Ahead of today's potentially pivotal FIA World Motor Sport Council (WMSC) hearing into the Ferrari Hockenheim team orders furore, opinion is divided amongst the sport's experts as to what F1's governing body should do - with Eddie Jordan insisting the team 'must pay' for having treated the public 'like muppets', and Damon Hill conversely arguing that a hefty punishment would not 'fit this particular crime'.

Should the FIA come down hard on Ferrari and drivers Fernando Alonso and Felipe Massa - whose orchestrated switch of positions during the closing stages of the 2010 German Grand Prix in July was the catalyst for the whole team orders controversy to rear its ugly head again, following its official ban back in 2002 - it could well spell the end of the former's title challenge this year, particularly if the Spaniard is stripped of the points he gained for his engineered 'victory', which would leave him a full 66 markers adrift of the world championship lead with just six races left to run. Jordan reckons that would be no less than both driver and team deserve.

"It was very blatant," the former team owner-turned-BBC F1 pundit told BBC Radio Five Live. "I think they should get a bigger penalty. What happens if Alonso gets away scot-free and goes on to win [the title] by two points from whoever? It will always be seen to be a sham, where breaking the rules pays off, and that is something that can never be acceptable.

"What Ferrari did was they showed no respect to the public, they treated us all like muppets, they broke the rules and they have to pay the penalty."

The Maranello-based outfit was fined $100,000 in the immediate aftermath of the race for the coded message given out by Massa's race engineer Rob Smedley, who twice informed the Brazilian over the pit-to-car radio that the following Alonso was faster than him - the clear inference being that he should move aside and let his team-mate through to take maximum points, in the light of their respective championship chances. Smedley later thanked Massa for having been so 'magnanimous'.

Whilst the Scuderia's defence argument is likely to hinge upon the fact that no explicit order was given to Massa to let Alonso pass him, former FIA President Max Mosley has professed his opinion that the team orders ban he played a key role in imposing eight years ago should remain in-place and that 'both cars and both drivers should lose the points they achieved in the German Grand Prix' [see separate story - click here].

Jordan claims the outcome of the WMSC reunion will reveal much about the Englishman's successor in the role, erstwhile Ferrari team principal Jean Todt. The Frenchman will not be chairing the hearing due to his old ties with the team, handing over the reins instead to his deputy president, London barrister Graham Stoker.

"Max Mosley didn't always attend these meetings, but his thought process was very much in evidence," the Irishman explained. "[Todt's] decision will be embedded in that body of people."

Another school of thought, meanwhile, is that the ban - brought in after Rubens Barrichello slowed dramatically just before the finish line to hand Ferrari team-mate Michael Schumacher the win in the 2002 Austrian Grand Prix, thereby making very evident his displeasure with the instruction he had received from his team - is simply unworkable, with the common consensus being that the Prancing Horse now finds itself in the dock not for having transgressed that ban as rival teams have similarly undoubtedly done, but rather for the clumsy manner in which it did so and the persistent denials afterwards that it had done anything of the sort.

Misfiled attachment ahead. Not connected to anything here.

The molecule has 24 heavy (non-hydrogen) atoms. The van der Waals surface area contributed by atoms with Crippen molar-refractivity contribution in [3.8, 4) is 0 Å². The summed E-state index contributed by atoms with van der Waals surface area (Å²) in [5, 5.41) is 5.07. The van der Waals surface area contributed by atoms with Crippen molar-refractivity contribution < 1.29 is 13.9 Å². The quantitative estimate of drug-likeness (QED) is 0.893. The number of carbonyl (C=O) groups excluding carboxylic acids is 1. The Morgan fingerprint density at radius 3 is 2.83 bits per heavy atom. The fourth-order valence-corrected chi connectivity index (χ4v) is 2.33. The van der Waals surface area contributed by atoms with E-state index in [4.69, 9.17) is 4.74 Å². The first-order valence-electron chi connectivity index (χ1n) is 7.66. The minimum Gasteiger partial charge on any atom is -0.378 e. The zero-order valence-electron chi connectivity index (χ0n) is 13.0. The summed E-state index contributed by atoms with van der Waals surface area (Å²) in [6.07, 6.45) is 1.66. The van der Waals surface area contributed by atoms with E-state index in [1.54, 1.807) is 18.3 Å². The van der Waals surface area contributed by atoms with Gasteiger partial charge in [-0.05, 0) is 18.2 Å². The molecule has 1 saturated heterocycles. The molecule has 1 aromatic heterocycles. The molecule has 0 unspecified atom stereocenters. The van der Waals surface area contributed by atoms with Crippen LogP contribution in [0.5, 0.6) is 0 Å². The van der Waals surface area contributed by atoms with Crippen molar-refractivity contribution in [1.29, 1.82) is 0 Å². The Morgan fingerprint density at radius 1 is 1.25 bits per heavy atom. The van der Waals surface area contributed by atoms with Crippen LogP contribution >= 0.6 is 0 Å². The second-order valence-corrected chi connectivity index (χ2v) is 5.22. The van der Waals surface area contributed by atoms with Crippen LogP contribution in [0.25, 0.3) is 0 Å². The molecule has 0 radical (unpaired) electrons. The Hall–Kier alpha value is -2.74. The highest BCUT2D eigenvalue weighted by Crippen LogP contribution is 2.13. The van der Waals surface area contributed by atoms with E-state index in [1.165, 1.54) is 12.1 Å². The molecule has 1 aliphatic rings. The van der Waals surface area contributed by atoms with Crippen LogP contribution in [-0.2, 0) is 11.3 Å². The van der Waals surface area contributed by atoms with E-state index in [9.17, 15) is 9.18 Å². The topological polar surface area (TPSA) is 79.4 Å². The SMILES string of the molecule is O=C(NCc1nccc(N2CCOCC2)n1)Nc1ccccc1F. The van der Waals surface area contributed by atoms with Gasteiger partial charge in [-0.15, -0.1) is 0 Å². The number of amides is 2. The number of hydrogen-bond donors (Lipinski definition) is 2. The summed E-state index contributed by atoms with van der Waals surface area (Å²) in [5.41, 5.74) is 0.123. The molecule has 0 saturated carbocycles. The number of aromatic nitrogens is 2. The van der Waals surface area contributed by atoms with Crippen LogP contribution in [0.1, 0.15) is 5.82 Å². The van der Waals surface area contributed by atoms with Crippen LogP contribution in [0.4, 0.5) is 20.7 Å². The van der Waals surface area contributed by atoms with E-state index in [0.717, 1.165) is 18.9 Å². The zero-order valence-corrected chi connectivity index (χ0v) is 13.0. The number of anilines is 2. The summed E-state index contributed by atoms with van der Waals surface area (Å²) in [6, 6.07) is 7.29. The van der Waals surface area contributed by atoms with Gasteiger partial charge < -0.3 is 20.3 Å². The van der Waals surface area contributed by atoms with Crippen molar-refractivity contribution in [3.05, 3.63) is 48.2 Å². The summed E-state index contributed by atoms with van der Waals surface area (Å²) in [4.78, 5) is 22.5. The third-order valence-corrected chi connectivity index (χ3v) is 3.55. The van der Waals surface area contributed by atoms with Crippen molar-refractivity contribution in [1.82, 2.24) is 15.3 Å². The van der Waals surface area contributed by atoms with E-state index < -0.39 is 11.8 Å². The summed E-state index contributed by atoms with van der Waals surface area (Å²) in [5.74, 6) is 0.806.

1996 F1 World Champion Hill subscribes to the belief that with the regulations being so vague and 'fundamentally flawed' on the whole issue of team orders, in this instance it would be wrong to 'throw the book' at Ferrari and that a points penalty or disqualification from the German Grand Prix results would be too harsh, favouring rather a complete clarification of the ruling to avoid such a gross insult to fans' intelligence taking place again.

"Flexing their muscles because they (the FIA) can is not necessarily wise," the British Racing Drivers' Club (BRDC) President is quoted as having said by The Daily Telegraph, revealing that his suggestion would be to legalise team orders and also offer a means of protection for drivers who choose not to obey them. "I don't think a punishment that big would fit this particular crime.

"Teams say they are not implementing team orders, but we all suspect that what they are doing is indicating to the driver how they would like them to perform, which can't be construed as an order. It is an issue which has been creeping up for some time and has not been addressed, and I think Ferrari might get off because the rules aren't clear. This is where the sport doesn't do itself any favours. It needs a media circus to make the necessary changes. I mean, this is happening four days before the Italian Grand Prix."

"I don't think the drivers will get a penalty," added defending F1 World Champion Jenson Button. "If they do get another penalty it will be for the team, because it was an order from the team. Personally, I don't understand why they just don't swap the points around for those two, but you can't do that within the regulations."